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Circumcision, information, and HIV prevention

Susan Godlonton, University of Michigan
Rebecca L. Thornton, University of Michigan
Alister Munthali, University of Malawi

While male circumcision has been shown to significantly lower the transmission rate of HIV, some have cautioned that after disseminating the information about male circumcision and HIV, circumcised men may engage in riskier sex after learning that they are less at risk. Among a sample of approximately 900 circumcised and 300 un-circumcised men living in rural Malawi, we randomly disseminated the information about HIV transmission risk and male circumcision. We measure the behavioral response to learning this information. We find no evidence of disinhibition among circumcised men in the treatment group as measured by condom purchases and self-reported sexual behavior. Uncircumcised men in the treatment group significantly increase the likelihood of purchasing condoms immediately after the information intervention by approximately 10 percentage points and this is weakly persistent after one year. Consistent with this, we present evidence that uncircumcised men who learn about HIV and circumcision decreased risky sexual behavior.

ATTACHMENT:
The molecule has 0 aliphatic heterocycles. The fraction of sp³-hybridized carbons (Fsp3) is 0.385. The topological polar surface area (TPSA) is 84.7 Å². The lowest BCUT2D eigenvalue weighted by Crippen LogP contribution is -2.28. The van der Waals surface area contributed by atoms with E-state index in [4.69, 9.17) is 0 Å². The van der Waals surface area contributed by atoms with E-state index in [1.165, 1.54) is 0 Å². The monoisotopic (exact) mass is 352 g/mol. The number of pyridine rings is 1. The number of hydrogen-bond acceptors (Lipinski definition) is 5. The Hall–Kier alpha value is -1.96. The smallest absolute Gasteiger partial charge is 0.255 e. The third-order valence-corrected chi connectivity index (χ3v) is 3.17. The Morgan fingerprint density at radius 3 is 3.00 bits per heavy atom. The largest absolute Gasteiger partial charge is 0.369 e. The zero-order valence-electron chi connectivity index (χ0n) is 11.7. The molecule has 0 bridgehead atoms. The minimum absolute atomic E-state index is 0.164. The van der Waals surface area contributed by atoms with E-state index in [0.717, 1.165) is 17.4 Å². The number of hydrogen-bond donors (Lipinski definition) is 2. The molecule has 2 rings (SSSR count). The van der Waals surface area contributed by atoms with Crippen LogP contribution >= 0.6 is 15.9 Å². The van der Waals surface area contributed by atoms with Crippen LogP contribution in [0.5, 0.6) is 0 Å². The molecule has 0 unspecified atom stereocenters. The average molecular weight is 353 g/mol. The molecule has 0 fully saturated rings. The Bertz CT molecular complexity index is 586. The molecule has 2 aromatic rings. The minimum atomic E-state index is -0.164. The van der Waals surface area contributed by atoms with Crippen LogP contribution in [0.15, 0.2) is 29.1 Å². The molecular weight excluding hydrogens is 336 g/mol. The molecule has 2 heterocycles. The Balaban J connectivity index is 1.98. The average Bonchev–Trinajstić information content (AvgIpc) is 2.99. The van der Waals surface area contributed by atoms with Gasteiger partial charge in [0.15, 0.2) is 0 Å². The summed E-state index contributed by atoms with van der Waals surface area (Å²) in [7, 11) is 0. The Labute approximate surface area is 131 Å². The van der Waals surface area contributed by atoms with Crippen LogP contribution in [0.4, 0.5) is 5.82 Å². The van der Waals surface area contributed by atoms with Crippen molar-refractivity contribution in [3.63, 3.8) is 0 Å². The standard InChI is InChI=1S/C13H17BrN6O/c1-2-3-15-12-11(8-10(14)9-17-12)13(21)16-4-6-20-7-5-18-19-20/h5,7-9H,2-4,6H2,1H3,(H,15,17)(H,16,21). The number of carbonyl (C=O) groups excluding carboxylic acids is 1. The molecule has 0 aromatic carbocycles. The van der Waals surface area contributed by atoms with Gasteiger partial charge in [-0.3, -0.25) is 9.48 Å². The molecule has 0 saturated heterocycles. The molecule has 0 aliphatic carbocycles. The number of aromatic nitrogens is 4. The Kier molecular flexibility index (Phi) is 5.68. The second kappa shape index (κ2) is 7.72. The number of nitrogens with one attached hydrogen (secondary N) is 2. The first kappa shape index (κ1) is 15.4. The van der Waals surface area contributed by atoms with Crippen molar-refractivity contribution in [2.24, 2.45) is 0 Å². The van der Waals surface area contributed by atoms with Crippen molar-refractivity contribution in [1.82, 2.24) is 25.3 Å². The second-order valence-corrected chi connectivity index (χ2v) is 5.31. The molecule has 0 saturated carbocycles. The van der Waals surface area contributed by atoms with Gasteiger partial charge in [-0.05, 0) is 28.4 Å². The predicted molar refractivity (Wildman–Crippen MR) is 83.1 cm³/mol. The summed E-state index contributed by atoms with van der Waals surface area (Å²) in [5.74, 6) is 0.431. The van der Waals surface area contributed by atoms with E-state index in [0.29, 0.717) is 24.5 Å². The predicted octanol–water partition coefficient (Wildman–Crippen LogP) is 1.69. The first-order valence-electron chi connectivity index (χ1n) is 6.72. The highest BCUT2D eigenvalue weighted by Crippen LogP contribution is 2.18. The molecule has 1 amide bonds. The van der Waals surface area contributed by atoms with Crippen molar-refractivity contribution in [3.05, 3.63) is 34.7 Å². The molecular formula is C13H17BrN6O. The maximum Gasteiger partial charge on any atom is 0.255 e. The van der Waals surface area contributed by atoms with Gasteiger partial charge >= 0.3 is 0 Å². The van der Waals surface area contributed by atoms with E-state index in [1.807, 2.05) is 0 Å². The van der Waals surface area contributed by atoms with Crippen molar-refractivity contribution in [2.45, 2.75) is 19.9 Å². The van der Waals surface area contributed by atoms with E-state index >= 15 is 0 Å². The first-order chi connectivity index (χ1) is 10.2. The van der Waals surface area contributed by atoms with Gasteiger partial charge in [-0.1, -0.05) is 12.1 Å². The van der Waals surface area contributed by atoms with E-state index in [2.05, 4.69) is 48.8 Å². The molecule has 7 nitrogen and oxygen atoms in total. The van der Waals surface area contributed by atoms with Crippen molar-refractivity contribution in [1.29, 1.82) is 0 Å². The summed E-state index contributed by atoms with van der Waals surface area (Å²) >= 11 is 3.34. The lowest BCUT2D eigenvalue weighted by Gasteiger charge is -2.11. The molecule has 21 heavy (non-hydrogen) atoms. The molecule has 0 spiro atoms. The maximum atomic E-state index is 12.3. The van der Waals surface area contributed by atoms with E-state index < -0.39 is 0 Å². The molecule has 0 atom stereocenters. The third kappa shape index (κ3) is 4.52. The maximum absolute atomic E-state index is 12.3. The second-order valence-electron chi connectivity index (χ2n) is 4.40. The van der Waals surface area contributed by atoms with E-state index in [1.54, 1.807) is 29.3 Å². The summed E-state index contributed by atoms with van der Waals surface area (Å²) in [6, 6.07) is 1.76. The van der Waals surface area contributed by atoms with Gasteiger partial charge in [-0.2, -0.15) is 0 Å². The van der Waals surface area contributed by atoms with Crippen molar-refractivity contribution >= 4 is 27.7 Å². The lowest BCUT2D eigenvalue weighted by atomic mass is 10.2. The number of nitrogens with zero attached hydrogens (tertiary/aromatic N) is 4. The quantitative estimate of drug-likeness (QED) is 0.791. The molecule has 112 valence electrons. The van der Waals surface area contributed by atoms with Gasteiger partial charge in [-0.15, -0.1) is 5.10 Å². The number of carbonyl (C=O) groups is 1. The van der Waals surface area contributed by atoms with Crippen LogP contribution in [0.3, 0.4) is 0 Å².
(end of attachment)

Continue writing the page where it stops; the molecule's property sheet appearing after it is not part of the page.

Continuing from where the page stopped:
See paper

Presented in Session 112: Socio-cultural practices and reproductive health